"The News You Missed" has been a great source of joy and entertainment for those who work at "GMA." And the segment has brought many quirky and mystifying tales to the American public in its first year of existence.
For the first annual "Missy" awards -- which celebrates the best zany news has to offer -- "GMA" honored Melissa Eurle and bestowed upon her a very special (and spreadable) sculpture.
As a runner up in the Minnesota state fair pageant, Euerle was honored with a butter bust -- her head cast in butter. This year, she marked the end of her reign by melting it down for all those corn-on-the-cob-eating fairgoers.
"We had 700 cobs of corn," said Eurle, who came to "GMA" to receive an exact replica of the sculpture recreated by Sharon BuMann of Central Square, N.Y., who donated her work for the award ceremony.
But this year bore witness to many other tales befitting "The News You Missed."
A Jordanian man had a three-month cyber affair with someone he met in a chat room. She turned out to be his wife.
There were many amazing children -- the six-year-old concert pianist, the two-year-old water skier, the five year old who's been summoned for jury duty three times.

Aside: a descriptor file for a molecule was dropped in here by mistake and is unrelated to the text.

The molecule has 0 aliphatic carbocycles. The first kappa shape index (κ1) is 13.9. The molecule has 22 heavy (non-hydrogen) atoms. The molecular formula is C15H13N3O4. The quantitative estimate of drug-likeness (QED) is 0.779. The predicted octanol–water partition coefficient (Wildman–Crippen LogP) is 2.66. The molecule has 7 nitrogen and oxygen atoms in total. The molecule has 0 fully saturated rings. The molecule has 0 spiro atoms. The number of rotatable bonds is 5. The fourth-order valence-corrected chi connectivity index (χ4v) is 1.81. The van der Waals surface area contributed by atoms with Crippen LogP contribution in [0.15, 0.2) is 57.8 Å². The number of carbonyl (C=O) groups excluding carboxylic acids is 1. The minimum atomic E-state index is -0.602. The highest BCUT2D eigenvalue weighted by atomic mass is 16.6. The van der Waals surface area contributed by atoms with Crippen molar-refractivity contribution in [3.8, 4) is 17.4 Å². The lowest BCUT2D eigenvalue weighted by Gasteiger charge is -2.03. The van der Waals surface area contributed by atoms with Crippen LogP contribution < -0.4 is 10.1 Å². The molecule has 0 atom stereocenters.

Of course, there was the astounding Rickey Davis -- the three year old who snuck out of the house and caught a city bus.
2005 was also a year of invention.
The "Invisapet" promises to protect your Doberman pincer from public scorn by turning it into a poodle, while the deodorant dog thong is clearing the air in Iowa.
A Tokyo hairdresser created the "panda makeover" for his mutt.
But the "Most Creative Canine Accessory" is an old favorite: Whiplash the rodeo monkey. (The little simian rides a dog, not a horse.)
Criminal masterminds were at their best this year.
One armed robber agreed to smile for the surveillance camera, and a clumsy bank robber shot a hole through his loot.
A Boston Celtics fan demanded three extra years in prison so his sentence will match Larry Bird's jersey number.
Missy Winner: 'God Help Them'
But the Missy goes to whoever stole four packets of white powder from Mary Woodhull's purse. … That wasn't cocaine. It was the ashes of her cremated pets.
"If they snorted my dogs, God help them," Woodhull said.
To receive more information about sculptor Sharon BuMann's work, visit www.steps-plus.com/bumann.